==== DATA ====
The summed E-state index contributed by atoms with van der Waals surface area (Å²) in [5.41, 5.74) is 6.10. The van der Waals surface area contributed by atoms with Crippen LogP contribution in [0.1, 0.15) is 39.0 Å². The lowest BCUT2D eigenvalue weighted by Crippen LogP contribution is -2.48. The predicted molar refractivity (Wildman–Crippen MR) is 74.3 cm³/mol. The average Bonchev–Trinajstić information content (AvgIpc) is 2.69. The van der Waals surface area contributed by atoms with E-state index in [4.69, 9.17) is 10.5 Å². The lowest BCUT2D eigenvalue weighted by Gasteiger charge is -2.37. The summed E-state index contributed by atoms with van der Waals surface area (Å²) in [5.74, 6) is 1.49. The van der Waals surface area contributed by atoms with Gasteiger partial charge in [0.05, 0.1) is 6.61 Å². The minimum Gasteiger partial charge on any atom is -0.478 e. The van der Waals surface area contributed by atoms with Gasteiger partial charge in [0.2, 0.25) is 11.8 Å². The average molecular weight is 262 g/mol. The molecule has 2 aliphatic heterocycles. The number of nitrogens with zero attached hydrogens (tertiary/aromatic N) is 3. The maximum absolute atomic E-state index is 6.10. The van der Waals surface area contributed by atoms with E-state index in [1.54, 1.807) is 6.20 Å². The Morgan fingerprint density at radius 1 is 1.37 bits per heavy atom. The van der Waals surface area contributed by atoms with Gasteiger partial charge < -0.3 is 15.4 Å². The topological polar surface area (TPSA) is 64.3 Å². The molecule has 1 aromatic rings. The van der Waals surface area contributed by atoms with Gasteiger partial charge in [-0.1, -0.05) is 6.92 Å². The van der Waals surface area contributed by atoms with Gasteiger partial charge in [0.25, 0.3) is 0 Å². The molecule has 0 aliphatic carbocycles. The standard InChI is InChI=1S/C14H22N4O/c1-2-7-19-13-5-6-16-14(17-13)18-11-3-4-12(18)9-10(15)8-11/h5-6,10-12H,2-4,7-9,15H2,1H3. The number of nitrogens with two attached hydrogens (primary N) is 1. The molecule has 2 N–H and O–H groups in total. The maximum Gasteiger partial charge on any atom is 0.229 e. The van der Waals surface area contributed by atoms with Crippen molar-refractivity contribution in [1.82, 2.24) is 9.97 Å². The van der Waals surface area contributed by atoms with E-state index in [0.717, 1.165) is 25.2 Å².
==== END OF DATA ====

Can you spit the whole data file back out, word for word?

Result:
The summed E-state index contributed by atoms with van der Waals surface area (Å²) in [5.41, 5.74) is 6.10. The van der Waals surface area contributed by atoms with Crippen LogP contribution in [0.1, 0.15) is 39.0 Å². The lowest BCUT2D eigenvalue weighted by Crippen LogP contribution is -2.48. The predicted molar refractivity (Wildman–Crippen MR) is 74.3 cm³/mol. The average Bonchev–Trinajstić information content (AvgIpc) is 2.69. The van der Waals surface area contributed by atoms with E-state index in [4.69, 9.17) is 10.5 Å². The lowest BCUT2D eigenvalue weighted by Gasteiger charge is -2.37. The summed E-state index contributed by atoms with van der Waals surface area (Å²) in [5.74, 6) is 1.49. The van der Waals surface area contributed by atoms with Gasteiger partial charge in [0.05, 0.1) is 6.61 Å². The minimum Gasteiger partial charge on any atom is -0.478 e. The van der Waals surface area contributed by atoms with Gasteiger partial charge in [0.2, 0.25) is 11.8 Å². The average molecular weight is 262 g/mol. The molecule has 2 aliphatic heterocycles. The number of nitrogens with zero attached hydrogens (tertiary/aromatic N) is 3. The maximum absolute atomic E-state index is 6.10. The van der Waals surface area contributed by atoms with E-state index in [1.54, 1.807) is 6.20 Å². The Morgan fingerprint density at radius 1 is 1.37 bits per heavy atom. The van der Waals surface area contributed by atoms with Gasteiger partial charge < -0.3 is 15.4 Å². The topological polar surface area (TPSA) is 64.3 Å². The molecule has 1 aromatic rings. The van der Waals surface area contributed by atoms with Gasteiger partial charge in [-0.1, -0.05) is 6.92 Å². The van der Waals surface area contributed by atoms with Gasteiger partial charge in [0.25, 0.3) is 0 Å². The molecule has 0 aliphatic carbocycles. The standard InChI is InChI=1S/C14H22N4O/c1-2-7-19-13-5-6-16-14(17-13)18-11-3-4-12(18)9-10(15)8-11/h5-6,10-12H,2-4,7-9,15H2,1H3. The number of nitrogens with two attached hydrogens (primary N) is 1. The molecule has 2 N–H and O–H groups in total. The maximum Gasteiger partial charge on any atom is 0.229 e. The van der Waals surface area contributed by atoms with Crippen molar-refractivity contribution in [1.82, 2.24) is 9.97 Å². The van der Waals surface area contributed by atoms with E-state index in [0.717, 1.165) is 25.2 Å².